“You see,” Kadelyn told her. She leaned her hip against the arm of Cerestine’s chair again. “He’s missing. Hiding, I think, and no one can find him. I’m pretty sure he climbed out a window, but Mother says that even he wouldn’t be stupid enough to climb out a seventh-floor window.” She fixed Cerestine with a steady look, one eyebrow raised. “He’s gotten very stupid lately.”
Cerestine laughed before she could stop herself. Kadelyn bit her lip, wanting to laugh too, but holding onto her seriousness.
“Yesterday, he ruined his clothes helping the servants scrub floors,” Kadelyn told her. “The day before that, he challenged some of the other heirs to a horse race in the great hall. Last week, Mother found him in the kitchens, black from head to toe, after helping them clean out the oven. Last month, he told the entire city that Father was looking for the most beautiful chicken on the island to crown it Heir of the Feather and would give its owner twelve golden eggs. The throne room was full of chickens for days. Father had to order a crown for a chicken.”
Cerestine blinked. She almost laughed again, but paused to take a breath instead. “Some of that… sounds like your brother,” Cerestine said.
“And now,” Kadelyn said. “He’s hiding.”
“And you came to me?”
“No one has looked here yet,” Kadelyn said.
Cerestine hesitated. “Perhaps because every door of this house is guarded against escape and intrusion?”
“But not every window,” Kadleyn pointed out.
Cerestine looked at her, and laughed once more. “That’s true. Why would he be here?”
Looking to Haldard, Kadelyn paused, then swung slowly back to her grandmother. “Because,” she said. “He refused every bodyguard that Father offered him.”
“Oh,” Cerestine said. She nodded, to Kadelyn, and then to herself.
“Is he here?” Kadelyn asked. She ducked her head to catch Cerestine’s eye.
Cerestine raised her head quickly to meet her gaze and shook her head. “I haven’t seen him,” she promised. “But if I do, I will send him back.”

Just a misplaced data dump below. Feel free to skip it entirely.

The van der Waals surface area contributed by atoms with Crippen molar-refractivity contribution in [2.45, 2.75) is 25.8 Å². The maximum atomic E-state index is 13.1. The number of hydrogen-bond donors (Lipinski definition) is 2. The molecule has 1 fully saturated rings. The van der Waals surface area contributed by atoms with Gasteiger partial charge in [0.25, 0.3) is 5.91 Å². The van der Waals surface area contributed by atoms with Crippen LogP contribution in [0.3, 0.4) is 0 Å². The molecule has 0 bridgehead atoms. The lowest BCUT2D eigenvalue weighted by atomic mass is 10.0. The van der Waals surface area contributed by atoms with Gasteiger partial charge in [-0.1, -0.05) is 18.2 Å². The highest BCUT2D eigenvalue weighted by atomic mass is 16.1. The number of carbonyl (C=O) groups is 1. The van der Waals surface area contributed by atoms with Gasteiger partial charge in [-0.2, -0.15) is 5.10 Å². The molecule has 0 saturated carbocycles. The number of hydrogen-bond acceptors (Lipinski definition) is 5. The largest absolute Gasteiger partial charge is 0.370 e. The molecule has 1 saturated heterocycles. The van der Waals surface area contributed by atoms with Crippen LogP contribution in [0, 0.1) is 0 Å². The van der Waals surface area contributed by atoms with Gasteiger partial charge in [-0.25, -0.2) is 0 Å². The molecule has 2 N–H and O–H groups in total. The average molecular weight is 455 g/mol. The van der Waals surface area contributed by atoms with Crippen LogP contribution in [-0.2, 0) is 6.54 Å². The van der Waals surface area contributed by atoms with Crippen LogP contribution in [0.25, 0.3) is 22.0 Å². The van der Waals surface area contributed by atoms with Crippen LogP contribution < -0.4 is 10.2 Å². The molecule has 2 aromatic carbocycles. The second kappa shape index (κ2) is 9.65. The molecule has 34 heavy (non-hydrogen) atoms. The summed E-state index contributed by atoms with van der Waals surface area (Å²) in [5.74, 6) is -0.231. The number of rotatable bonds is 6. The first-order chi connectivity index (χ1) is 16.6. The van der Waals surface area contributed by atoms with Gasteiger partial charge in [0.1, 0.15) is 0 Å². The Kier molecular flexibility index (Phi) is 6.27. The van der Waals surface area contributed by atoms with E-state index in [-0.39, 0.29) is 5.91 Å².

Kadelyn watched her for the space of a breath. She considered Cerestine’s face, while she pulled air in, then nodded as she let it out. “Thank you, grandmama,” she said.
“You’re welcome,” Cerestine said.
Kadelyn motioned for Haldard to follow, and turned away. In her gentle stride, she crossed the hall and disappeared behind the corner. There was a quiet moment, and then the front door squeaked open on its heavy hinges. Cerestine waited for it to settle shut, then two moments more.
“Brance!” she called.
There was a rumble in the next room. The door swung open, and Brance raced into the hall as if she’d yanked on a string tied to his teeth. Immediately, he straightened, ducked his head, and grinned at her.
“Did you get in through a window?” Cerestine asked.
“Yeah,” Brance said.
Cerestine looked toward the front door. “She knows you well.”
“Would I get in more trouble, if I said that was part of what made this fun?” he asked.
Cerestine gave him a sharp look. He straightened further.
“You should tell me when you decide to hide in my house,” Cerestine told him.
He nodded obediently. Then he hesitated. “Why?”
“So, I can tell you that you can’t hide in my house,” she returned.
Slowly, he blinked. He went a little too still, the curve of his smile held too firmly.
“But you can stay.”
He let out a breath, and dropped into the chair beside her.